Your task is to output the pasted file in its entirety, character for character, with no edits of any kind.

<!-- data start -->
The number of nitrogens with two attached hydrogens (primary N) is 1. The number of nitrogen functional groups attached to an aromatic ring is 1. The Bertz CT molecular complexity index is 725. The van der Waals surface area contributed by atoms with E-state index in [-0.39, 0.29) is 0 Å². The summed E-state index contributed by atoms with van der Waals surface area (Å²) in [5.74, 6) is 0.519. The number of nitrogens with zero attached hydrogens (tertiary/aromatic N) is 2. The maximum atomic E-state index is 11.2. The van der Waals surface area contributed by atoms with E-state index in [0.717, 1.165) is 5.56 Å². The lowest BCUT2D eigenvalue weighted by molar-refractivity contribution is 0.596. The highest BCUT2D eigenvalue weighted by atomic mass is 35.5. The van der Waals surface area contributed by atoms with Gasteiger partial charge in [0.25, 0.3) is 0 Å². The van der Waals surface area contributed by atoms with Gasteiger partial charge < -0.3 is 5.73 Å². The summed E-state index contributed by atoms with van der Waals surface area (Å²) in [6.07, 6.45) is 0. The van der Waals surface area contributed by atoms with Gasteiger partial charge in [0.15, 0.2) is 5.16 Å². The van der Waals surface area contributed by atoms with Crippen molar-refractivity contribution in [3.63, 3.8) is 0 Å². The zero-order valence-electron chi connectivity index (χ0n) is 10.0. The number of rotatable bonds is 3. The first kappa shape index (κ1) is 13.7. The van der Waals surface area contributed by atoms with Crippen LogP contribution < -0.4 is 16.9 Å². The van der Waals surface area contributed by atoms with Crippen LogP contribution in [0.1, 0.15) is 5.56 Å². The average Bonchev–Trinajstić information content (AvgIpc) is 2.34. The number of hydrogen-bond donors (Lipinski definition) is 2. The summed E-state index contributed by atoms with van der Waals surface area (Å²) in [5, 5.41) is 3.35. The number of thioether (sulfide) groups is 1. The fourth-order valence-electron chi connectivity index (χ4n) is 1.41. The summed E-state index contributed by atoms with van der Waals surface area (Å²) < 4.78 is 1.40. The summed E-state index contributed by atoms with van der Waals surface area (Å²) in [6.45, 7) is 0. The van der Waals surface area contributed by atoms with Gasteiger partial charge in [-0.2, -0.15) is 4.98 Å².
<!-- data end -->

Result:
The number of nitrogens with two attached hydrogens (primary N) is 1. The number of nitrogen functional groups attached to an aromatic ring is 1. The Bertz CT molecular complexity index is 725. The van der Waals surface area contributed by atoms with E-state index in [-0.39, 0.29) is 0 Å². The summed E-state index contributed by atoms with van der Waals surface area (Å²) in [5.74, 6) is 0.519. The number of nitrogens with zero attached hydrogens (tertiary/aromatic N) is 2. The maximum atomic E-state index is 11.2. The van der Waals surface area contributed by atoms with E-state index in [0.717, 1.165) is 5.56 Å². The lowest BCUT2D eigenvalue weighted by molar-refractivity contribution is 0.596. The highest BCUT2D eigenvalue weighted by atomic mass is 35.5. The van der Waals surface area contributed by atoms with Gasteiger partial charge in [0.25, 0.3) is 0 Å². The van der Waals surface area contributed by atoms with Gasteiger partial charge < -0.3 is 5.73 Å². The summed E-state index contributed by atoms with van der Waals surface area (Å²) in [6.07, 6.45) is 0. The van der Waals surface area contributed by atoms with Gasteiger partial charge in [0.15, 0.2) is 5.16 Å². The van der Waals surface area contributed by atoms with Crippen molar-refractivity contribution in [3.63, 3.8) is 0 Å². The zero-order valence-electron chi connectivity index (χ0n) is 10.0. The number of rotatable bonds is 3. The first kappa shape index (κ1) is 13.7. The van der Waals surface area contributed by atoms with Crippen LogP contribution < -0.4 is 16.9 Å². The van der Waals surface area contributed by atoms with Crippen LogP contribution in [0.1, 0.15) is 5.56 Å². The average Bonchev–Trinajstić information content (AvgIpc) is 2.34. The number of hydrogen-bond donors (Lipinski definition) is 2. The summed E-state index contributed by atoms with van der Waals surface area (Å²) in [5, 5.41) is 3.35. The number of thioether (sulfide) groups is 1. The fourth-order valence-electron chi connectivity index (χ4n) is 1.41. The summed E-state index contributed by atoms with van der Waals surface area (Å²) < 4.78 is 1.40. The summed E-state index contributed by atoms with van der Waals surface area (Å²) in [6.45, 7) is 0. The van der Waals surface area contributed by atoms with Gasteiger partial charge in [-0.2, -0.15) is 4.98 Å².